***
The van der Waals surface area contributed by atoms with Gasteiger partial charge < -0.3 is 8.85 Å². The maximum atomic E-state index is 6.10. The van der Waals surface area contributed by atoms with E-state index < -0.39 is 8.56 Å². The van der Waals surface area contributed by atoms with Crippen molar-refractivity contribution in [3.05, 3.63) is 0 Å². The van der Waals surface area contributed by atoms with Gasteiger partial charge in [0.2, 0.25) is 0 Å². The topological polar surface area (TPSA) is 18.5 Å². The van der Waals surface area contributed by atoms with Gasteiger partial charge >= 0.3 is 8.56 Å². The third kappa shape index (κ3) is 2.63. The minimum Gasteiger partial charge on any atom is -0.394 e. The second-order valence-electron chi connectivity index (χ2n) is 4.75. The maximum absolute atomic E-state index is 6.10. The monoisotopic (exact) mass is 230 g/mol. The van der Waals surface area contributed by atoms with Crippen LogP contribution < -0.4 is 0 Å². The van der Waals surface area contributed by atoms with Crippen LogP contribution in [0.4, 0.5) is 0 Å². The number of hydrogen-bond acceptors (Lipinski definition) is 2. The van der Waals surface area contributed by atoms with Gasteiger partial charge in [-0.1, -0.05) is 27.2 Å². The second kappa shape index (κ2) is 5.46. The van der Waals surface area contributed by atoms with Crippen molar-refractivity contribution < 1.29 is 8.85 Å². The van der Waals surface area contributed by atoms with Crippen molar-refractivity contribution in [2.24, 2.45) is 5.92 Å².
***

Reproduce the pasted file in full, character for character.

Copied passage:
The van der Waals surface area contributed by atoms with Gasteiger partial charge < -0.3 is 8.85 Å². The maximum atomic E-state index is 6.10. The van der Waals surface area contributed by atoms with E-state index < -0.39 is 8.56 Å². The van der Waals surface area contributed by atoms with Crippen molar-refractivity contribution in [3.05, 3.63) is 0 Å². The van der Waals surface area contributed by atoms with Gasteiger partial charge in [0.2, 0.25) is 0 Å². The topological polar surface area (TPSA) is 18.5 Å². The van der Waals surface area contributed by atoms with Gasteiger partial charge >= 0.3 is 8.56 Å². The third kappa shape index (κ3) is 2.63. The minimum Gasteiger partial charge on any atom is -0.394 e. The second-order valence-electron chi connectivity index (χ2n) is 4.75. The maximum absolute atomic E-state index is 6.10. The monoisotopic (exact) mass is 230 g/mol. The van der Waals surface area contributed by atoms with Crippen LogP contribution < -0.4 is 0 Å². The van der Waals surface area contributed by atoms with Crippen LogP contribution in [0.4, 0.5) is 0 Å². The number of hydrogen-bond acceptors (Lipinski definition) is 2. The van der Waals surface area contributed by atoms with Gasteiger partial charge in [-0.1, -0.05) is 27.2 Å². The second kappa shape index (κ2) is 5.46. The van der Waals surface area contributed by atoms with Crippen molar-refractivity contribution < 1.29 is 8.85 Å². The van der Waals surface area contributed by atoms with Crippen molar-refractivity contribution in [2.24, 2.45) is 5.92 Å².